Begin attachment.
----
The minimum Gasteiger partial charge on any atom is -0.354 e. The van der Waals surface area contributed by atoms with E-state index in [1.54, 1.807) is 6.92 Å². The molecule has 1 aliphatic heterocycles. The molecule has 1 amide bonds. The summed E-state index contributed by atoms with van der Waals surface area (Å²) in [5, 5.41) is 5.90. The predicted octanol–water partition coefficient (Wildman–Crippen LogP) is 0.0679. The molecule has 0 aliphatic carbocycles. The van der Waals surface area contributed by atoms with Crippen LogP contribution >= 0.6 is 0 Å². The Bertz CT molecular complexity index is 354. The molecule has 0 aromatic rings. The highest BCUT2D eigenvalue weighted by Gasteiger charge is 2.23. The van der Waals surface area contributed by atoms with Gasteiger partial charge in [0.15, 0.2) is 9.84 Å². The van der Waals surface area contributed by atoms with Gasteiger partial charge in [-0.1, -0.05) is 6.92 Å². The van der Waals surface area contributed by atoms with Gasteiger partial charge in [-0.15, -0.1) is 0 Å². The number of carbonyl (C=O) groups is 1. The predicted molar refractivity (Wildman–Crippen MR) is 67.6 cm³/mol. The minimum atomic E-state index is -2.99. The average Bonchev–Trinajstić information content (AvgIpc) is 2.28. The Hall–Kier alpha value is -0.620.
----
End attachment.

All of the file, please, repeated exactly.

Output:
The minimum Gasteiger partial charge on any atom is -0.354 e. The van der Waals surface area contributed by atoms with E-state index in [1.54, 1.807) is 6.92 Å². The molecule has 1 aliphatic heterocycles. The molecule has 1 amide bonds. The summed E-state index contributed by atoms with van der Waals surface area (Å²) in [5, 5.41) is 5.90. The predicted octanol–water partition coefficient (Wildman–Crippen LogP) is 0.0679. The molecule has 0 aliphatic carbocycles. The van der Waals surface area contributed by atoms with Crippen LogP contribution >= 0.6 is 0 Å². The Bertz CT molecular complexity index is 354. The molecule has 0 aromatic rings. The highest BCUT2D eigenvalue weighted by Gasteiger charge is 2.23. The van der Waals surface area contributed by atoms with Gasteiger partial charge in [0.15, 0.2) is 9.84 Å². The van der Waals surface area contributed by atoms with Gasteiger partial charge in [-0.1, -0.05) is 6.92 Å². The van der Waals surface area contributed by atoms with Gasteiger partial charge in [-0.15, -0.1) is 0 Å². The number of carbonyl (C=O) groups is 1. The predicted molar refractivity (Wildman–Crippen MR) is 67.6 cm³/mol. The minimum atomic E-state index is -2.99. The average Bonchev–Trinajstić information content (AvgIpc) is 2.28. The Hall–Kier alpha value is -0.620.